Environment: Visual C++ 6, IE 5
This example program and code show you one of the ways to use the new, mostly undocumented, FilterBar feature of the ListView control that is available with IE5.0 (or greater). While the example application works, it is by no means an optimal example of how to use this new feature(!).
The Example Application will most likely better explain how to use the FilterBar feature, as the important code is, IMHO, very well commented. Please look it over first if you have any questions. (Tip: Set your Tab size to 4!)
With IE5.0 comes a new feature for the ListView Control: the FilterBar. An example of how to use this new feature is in the example application (see above). For more information browse through your CommCtrl.h file. (Actually, this is a very smart thing to do each time you install a new version of the SDK! You might be suprised what you can find! This FilterBar stuff is one example, there is also a new Rebar style! Check it out for yourself!)
Using this new feature is simple. First, apply the HDS_FILTERBAR style to the ListView control's Header control. This tells the ListView's Header control to show the FilterBar (filter controls):
m_lcList.GetHeaderCtrl() -> ModifyStyle( 0, HDS_FILTERBAR ); // Add The FilterBar StyleThen, specify the Filter Types for the Columns. In the following example code, I set the Filter Type to HDFT_ISSTRING, which is the String filter type:
HDITEM hdItem; hdItem.mask = ( HDI_FILTER ); // Set Mask For Filter Type Information hdItem.type = HDFT_ISSTRING; // Set String Filter Type pHeader -> SetItem( 0, &hdItem ); // Set Item Information pHeader -> SetItem( 1, &hdItem ); // Set Item Information pHeader -> SetItem( 2, &hdItem ); // Set Item InformationNow, use the HDM_SETFILTERCHANGETIMEOUT message to set the Timeout value for Filter Change notifications. This allows the user to type in a value without the application constantly processing Filter Change notifications. On the other hand, if you want to get a notification for each character, you could try setting the Timeout value to a very small number. This is useful for incremental filtering.
m_lcList.GetHeaderCtrl() -> SendMessage( HDM_SETFILTERCHANGETIMEOUT, 0, 1000 ); // Set One Second Timeout (Milliseconds)All that is left to do is to process the notification messages sent by the FilterBar. These notification messages are:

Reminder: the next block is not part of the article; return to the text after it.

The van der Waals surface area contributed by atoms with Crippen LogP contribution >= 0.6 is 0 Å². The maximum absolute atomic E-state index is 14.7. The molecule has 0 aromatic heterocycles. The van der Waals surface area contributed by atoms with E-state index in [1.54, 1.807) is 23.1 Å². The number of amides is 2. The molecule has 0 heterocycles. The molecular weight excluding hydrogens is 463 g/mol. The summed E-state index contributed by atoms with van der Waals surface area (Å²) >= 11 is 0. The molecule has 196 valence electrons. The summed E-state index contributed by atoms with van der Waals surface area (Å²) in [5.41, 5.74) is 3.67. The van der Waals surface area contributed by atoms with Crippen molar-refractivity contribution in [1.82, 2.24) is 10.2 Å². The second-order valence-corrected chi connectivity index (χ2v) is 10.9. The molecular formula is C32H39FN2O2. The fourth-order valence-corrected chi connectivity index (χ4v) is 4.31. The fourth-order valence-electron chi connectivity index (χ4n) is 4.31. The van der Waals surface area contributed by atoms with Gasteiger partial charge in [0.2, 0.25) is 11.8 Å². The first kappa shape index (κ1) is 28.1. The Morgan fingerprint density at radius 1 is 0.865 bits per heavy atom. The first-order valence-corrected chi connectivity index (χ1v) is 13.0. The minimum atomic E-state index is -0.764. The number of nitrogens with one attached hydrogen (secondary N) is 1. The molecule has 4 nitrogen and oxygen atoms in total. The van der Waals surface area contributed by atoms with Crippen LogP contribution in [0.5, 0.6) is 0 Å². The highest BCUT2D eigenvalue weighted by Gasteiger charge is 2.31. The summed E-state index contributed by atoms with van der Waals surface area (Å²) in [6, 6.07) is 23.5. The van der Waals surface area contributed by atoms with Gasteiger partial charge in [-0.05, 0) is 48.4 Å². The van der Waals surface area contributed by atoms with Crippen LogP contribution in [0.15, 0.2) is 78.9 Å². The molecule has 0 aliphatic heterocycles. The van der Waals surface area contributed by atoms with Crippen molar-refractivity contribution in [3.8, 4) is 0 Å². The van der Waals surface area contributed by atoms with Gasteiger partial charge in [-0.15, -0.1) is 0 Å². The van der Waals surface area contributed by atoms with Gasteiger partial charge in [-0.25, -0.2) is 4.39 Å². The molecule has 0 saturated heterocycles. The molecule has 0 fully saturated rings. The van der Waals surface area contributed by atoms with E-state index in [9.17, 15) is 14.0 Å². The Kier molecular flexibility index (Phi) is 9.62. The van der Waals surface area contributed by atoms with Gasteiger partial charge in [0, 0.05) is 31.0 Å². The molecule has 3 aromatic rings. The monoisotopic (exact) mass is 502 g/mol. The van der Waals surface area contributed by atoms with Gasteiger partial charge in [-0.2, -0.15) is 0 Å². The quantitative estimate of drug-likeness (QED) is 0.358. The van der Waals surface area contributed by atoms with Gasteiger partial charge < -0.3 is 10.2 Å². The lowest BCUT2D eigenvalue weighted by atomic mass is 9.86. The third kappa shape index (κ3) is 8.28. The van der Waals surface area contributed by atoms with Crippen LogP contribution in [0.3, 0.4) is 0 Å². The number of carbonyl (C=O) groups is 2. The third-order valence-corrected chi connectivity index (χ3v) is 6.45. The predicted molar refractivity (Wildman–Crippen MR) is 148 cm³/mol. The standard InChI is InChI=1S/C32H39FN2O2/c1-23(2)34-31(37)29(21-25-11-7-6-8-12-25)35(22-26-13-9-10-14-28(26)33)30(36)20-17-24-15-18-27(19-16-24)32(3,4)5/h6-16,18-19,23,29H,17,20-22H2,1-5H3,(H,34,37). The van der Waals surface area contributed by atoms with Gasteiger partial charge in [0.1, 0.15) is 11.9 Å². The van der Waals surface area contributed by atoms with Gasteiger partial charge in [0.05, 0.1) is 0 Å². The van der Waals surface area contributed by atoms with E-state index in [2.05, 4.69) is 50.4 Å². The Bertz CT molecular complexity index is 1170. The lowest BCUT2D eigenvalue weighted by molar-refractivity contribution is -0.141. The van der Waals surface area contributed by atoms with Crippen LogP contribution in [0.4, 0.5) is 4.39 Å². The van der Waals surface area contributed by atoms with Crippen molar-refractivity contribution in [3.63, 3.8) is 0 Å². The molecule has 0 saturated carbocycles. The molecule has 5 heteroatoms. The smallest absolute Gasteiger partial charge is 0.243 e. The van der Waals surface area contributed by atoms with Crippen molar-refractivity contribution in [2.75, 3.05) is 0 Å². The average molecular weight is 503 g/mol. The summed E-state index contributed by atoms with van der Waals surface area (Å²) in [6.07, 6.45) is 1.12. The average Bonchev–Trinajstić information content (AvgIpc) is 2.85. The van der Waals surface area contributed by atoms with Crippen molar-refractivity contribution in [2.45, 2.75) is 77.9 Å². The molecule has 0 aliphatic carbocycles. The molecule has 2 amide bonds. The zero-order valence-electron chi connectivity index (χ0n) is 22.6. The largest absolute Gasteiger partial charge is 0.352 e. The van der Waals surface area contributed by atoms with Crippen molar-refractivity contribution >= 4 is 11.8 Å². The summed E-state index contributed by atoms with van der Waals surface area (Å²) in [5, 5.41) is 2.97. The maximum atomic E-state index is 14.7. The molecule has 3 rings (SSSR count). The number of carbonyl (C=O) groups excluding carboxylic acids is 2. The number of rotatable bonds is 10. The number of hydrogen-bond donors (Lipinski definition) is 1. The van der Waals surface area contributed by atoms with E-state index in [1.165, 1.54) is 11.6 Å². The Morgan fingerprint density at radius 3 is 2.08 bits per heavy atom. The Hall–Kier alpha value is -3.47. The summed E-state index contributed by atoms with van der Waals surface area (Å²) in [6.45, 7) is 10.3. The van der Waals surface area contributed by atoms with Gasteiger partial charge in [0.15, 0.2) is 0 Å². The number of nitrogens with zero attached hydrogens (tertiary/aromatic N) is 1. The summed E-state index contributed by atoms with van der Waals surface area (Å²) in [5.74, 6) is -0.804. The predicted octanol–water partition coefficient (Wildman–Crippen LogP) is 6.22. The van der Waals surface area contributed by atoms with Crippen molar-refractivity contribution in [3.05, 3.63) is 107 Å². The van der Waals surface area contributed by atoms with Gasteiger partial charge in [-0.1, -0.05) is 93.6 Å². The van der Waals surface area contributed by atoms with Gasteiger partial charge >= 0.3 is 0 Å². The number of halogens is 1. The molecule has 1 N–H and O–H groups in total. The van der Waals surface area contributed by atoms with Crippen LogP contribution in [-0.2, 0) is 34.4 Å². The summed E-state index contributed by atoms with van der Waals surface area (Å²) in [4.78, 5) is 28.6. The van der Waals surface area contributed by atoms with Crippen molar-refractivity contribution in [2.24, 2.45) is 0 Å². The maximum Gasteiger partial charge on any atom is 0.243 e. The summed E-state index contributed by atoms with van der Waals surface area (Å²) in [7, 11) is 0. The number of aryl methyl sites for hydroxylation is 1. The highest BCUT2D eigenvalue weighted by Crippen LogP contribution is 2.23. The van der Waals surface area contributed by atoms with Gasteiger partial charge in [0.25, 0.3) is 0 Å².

HDN_FILTERCHANGE Sent to notify you of changes to the Filter HDN_FILTERBTNCLICK Sent to notify you of the FilterBar button being pressedSee the CommCtrl.h file for more information on the above notification messages, and the structures they use.
To get filter information from the control, you use the HDITEM structure, which now has two additional data members, type and pvFilter. Set the mask member of the HDITEM structure with the HDI_FILTER value to manipulate the FilterBar specific members. The type member is used to specify the Filter type, and can accept the following values:
HDFT_ISSTRING Filter type is String HDFT_ISNUMBER Filter type is Number (int) HDFT_HASNOVALUE Filter is Empty (Setting this value will clear the existing Filter)The pvFilter member is used to obtain the value in the filter. If type is set to HDFT_ISNUMBER, pvFilter should point to an int. If type is set to HDFT_ISSTRING, pvFilter is a pointer to an HDTEXTFILTER structure, which itself contains a pointer to a buffer, and the (character) length of the buffer. (Note that I could not get the Number type to work correctly.)
After calling CHeaderCtrl::GetItem(...), the pvFilter (int or HDTEXTFILTER structure pointer) should be populated with the Filter data. What you do with this data is up to you.
In the Example Application, this filter data is used to perform incremental filtering of the set of data, and then the resulting data set, if any, is displayed.
While I am no expert with the FilterBar stuff, I would be more than happy to try to answer any questions about it. Have fun!
DownloadsDownload demo application - 40 Kb
Download demo project - 8 Kb
Download source - 16 Kb